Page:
06.10.2021, 14:35

Standard Chartered Lowers Vietnam’s 2021 Growth Forecast to 2.7%, Maintains 2022 Forecast at 7%

Standard Chartered has revised down its GDP growth forecast for Vietnam in 2021 to 2.7% from 4.7%. This reflects the unexpected Q3 contraction of 6.2% y/y. The Bank expects the recovery to accelerate in 2022 and maintains its 2022 growth forecast at 7.0%.

“While we expect growth to start recovering in Q4-2021, this hinges on progress towards reopening businesses. We continue to expect a post-COVID growth acceleration but turn more cautious pending clearer signs of recovery. Vietnam’s pandemic management is crucial to the near-term outlook.” said Tim Leelahaphan, Economist for Thailand and Vietnam, Standard Chartered.

The economist anticipates the State Bank of Vietnam (SBV) to keep its policy rate on hold at 4.0% to support credit growth and remain vigilant against inflation risks, which are driven by supply-side factors. 

Standard Chartered sees downside risks to its growth forecast – and a potential interest rate cut – if the economic impact of Vietnam’s COVID outbreak lasts beyond October. Such a scenario could affect the external position. An extended outbreak, with containment measures in place for longer, could have both short-term and longer-term effects on Vietnam’s economy, exacerbating vulnerabilities such as rising inflation and limiting fiscal room for development. However, Vietnam’s external position is resilient in both the short and medium term.

Viet Nam’s economic growth is expected to slow down due to a resurgence of the coronavirus pandemic (COVID-19) that has tightened the labor market, lowered industrial output, and disrupted agricultural value chains, according to a report released today by the Asian Development Bank (ADB).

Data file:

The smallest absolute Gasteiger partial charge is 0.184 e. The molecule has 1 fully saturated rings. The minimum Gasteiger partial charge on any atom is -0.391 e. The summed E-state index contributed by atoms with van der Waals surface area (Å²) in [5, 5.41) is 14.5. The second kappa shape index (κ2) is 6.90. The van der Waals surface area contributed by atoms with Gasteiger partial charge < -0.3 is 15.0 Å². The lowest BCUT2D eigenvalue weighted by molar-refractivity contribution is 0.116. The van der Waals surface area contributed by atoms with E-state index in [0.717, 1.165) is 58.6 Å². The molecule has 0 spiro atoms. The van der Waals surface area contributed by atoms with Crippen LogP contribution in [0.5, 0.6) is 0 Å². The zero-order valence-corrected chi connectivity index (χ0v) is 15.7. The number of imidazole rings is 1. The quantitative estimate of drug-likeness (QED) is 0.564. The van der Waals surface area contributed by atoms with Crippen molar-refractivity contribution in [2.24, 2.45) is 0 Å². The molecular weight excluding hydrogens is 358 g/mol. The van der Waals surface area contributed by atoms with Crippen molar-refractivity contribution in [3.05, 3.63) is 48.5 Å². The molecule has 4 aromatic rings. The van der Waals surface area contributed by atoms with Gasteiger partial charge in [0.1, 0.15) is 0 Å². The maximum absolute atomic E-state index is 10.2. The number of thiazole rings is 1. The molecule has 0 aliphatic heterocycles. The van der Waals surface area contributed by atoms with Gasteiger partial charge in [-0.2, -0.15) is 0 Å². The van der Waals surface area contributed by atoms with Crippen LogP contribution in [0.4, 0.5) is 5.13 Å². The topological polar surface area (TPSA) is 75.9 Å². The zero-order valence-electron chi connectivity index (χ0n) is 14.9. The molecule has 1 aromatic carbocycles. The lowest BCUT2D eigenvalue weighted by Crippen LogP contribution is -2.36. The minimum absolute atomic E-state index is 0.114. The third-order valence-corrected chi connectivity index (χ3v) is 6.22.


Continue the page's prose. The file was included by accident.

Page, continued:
The country’s economy is expected to grow 3.8% this year and 6.5% in 2022, according to the Asian Development Outlook (ADO) 2021 Update. Growth picked up in the first half of 2021, largely because of higher trade volumes, but slowed down in the second half of the year as the fourth wave of the pandemic took a toll on business and the labor market.

Inflation will be muted in 2021 and 2022 due to the slower growth.

“The prolonged COVID-19 pandemic and extended lockdowns have weakened consumption and investment, hampering Viet Nam’s growth prospects," said ADB’s Country Director for Viet Nam Andrew Jeffries. “But the Vietnamese economy will bounce back if the COVID-19 pandemic is brought under control by the end of 2021 and 70% of the country’s population are vaccinated by the second quarter of 2022.”

ADB remains bullish on the country’s prospects in the medium and long term. 

Growth could be aided by a revival of domestic demand, an acceleration in the disbursement of public investment, and an expansion to new export markets thanks to multiple free trade agreements and the expected global economic recovery.

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